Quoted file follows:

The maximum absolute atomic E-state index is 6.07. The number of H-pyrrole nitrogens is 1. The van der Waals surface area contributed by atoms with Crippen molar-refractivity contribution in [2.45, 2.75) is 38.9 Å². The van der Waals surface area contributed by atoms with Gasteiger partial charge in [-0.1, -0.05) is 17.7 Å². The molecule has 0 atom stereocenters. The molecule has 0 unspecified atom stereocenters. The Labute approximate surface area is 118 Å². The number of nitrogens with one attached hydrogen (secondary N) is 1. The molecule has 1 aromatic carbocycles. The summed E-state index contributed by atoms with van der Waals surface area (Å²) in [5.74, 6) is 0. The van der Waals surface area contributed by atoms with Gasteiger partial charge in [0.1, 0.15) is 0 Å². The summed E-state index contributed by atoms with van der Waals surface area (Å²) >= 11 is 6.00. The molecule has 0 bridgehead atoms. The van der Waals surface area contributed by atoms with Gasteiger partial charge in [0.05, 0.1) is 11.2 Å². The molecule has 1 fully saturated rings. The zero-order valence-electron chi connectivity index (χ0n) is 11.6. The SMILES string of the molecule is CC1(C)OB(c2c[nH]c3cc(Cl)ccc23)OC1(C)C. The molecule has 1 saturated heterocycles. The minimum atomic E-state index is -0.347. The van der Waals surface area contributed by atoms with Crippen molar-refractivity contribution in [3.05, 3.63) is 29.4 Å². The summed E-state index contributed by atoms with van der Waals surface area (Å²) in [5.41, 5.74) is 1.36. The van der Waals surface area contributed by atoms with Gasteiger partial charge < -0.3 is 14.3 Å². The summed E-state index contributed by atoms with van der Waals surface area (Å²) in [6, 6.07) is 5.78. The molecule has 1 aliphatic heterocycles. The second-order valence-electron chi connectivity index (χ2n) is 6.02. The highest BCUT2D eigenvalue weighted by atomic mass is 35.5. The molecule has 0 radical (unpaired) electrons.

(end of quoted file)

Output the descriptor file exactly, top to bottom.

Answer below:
The maximum absolute atomic E-state index is 6.07. The number of H-pyrrole nitrogens is 1. The van der Waals surface area contributed by atoms with Crippen molar-refractivity contribution in [2.45, 2.75) is 38.9 Å². The van der Waals surface area contributed by atoms with Gasteiger partial charge in [-0.1, -0.05) is 17.7 Å². The molecule has 0 atom stereocenters. The molecule has 0 unspecified atom stereocenters. The Labute approximate surface area is 118 Å². The number of nitrogens with one attached hydrogen (secondary N) is 1. The molecule has 1 aromatic carbocycles. The summed E-state index contributed by atoms with van der Waals surface area (Å²) in [5.74, 6) is 0. The van der Waals surface area contributed by atoms with Gasteiger partial charge in [0.1, 0.15) is 0 Å². The summed E-state index contributed by atoms with van der Waals surface area (Å²) >= 11 is 6.00. The molecule has 0 bridgehead atoms. The van der Waals surface area contributed by atoms with Gasteiger partial charge in [0.05, 0.1) is 11.2 Å². The molecule has 1 fully saturated rings. The zero-order valence-electron chi connectivity index (χ0n) is 11.6. The SMILES string of the molecule is CC1(C)OB(c2c[nH]c3cc(Cl)ccc23)OC1(C)C. The molecule has 1 saturated heterocycles. The minimum atomic E-state index is -0.347. The van der Waals surface area contributed by atoms with Crippen molar-refractivity contribution in [3.05, 3.63) is 29.4 Å². The summed E-state index contributed by atoms with van der Waals surface area (Å²) in [5.41, 5.74) is 1.36. The van der Waals surface area contributed by atoms with Gasteiger partial charge < -0.3 is 14.3 Å². The summed E-state index contributed by atoms with van der Waals surface area (Å²) in [6, 6.07) is 5.78. The molecule has 1 aliphatic heterocycles. The second-order valence-electron chi connectivity index (χ2n) is 6.02. The highest BCUT2D eigenvalue weighted by atomic mass is 35.5. The molecule has 0 radical (unpaired) electrons.